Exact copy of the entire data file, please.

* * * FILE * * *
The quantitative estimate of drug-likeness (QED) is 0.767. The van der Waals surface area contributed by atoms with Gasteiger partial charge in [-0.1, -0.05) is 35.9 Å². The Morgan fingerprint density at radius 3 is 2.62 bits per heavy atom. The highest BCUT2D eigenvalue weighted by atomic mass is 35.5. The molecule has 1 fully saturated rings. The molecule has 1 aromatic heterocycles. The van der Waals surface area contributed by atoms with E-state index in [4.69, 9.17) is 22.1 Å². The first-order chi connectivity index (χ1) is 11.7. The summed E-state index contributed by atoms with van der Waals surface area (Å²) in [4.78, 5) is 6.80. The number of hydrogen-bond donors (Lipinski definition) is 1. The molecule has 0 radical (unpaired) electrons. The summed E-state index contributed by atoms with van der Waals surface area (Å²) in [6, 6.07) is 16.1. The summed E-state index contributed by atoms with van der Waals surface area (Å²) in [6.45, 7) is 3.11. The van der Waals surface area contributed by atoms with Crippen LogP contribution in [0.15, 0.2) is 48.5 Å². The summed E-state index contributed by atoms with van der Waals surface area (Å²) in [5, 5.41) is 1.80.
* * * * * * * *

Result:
The quantitative estimate of drug-likeness (QED) is 0.767. The van der Waals surface area contributed by atoms with Gasteiger partial charge in [-0.1, -0.05) is 35.9 Å². The Morgan fingerprint density at radius 3 is 2.62 bits per heavy atom. The highest BCUT2D eigenvalue weighted by atomic mass is 35.5. The molecule has 1 fully saturated rings. The molecule has 1 aromatic heterocycles. The van der Waals surface area contributed by atoms with E-state index in [4.69, 9.17) is 22.1 Å². The first-order chi connectivity index (χ1) is 11.7. The summed E-state index contributed by atoms with van der Waals surface area (Å²) in [4.78, 5) is 6.80. The number of hydrogen-bond donors (Lipinski definition) is 1. The molecule has 0 radical (unpaired) electrons. The summed E-state index contributed by atoms with van der Waals surface area (Å²) in [6, 6.07) is 16.1. The summed E-state index contributed by atoms with van der Waals surface area (Å²) in [6.45, 7) is 3.11. The van der Waals surface area contributed by atoms with Crippen LogP contribution in [0.15, 0.2) is 48.5 Å². The summed E-state index contributed by atoms with van der Waals surface area (Å²) in [5, 5.41) is 1.80.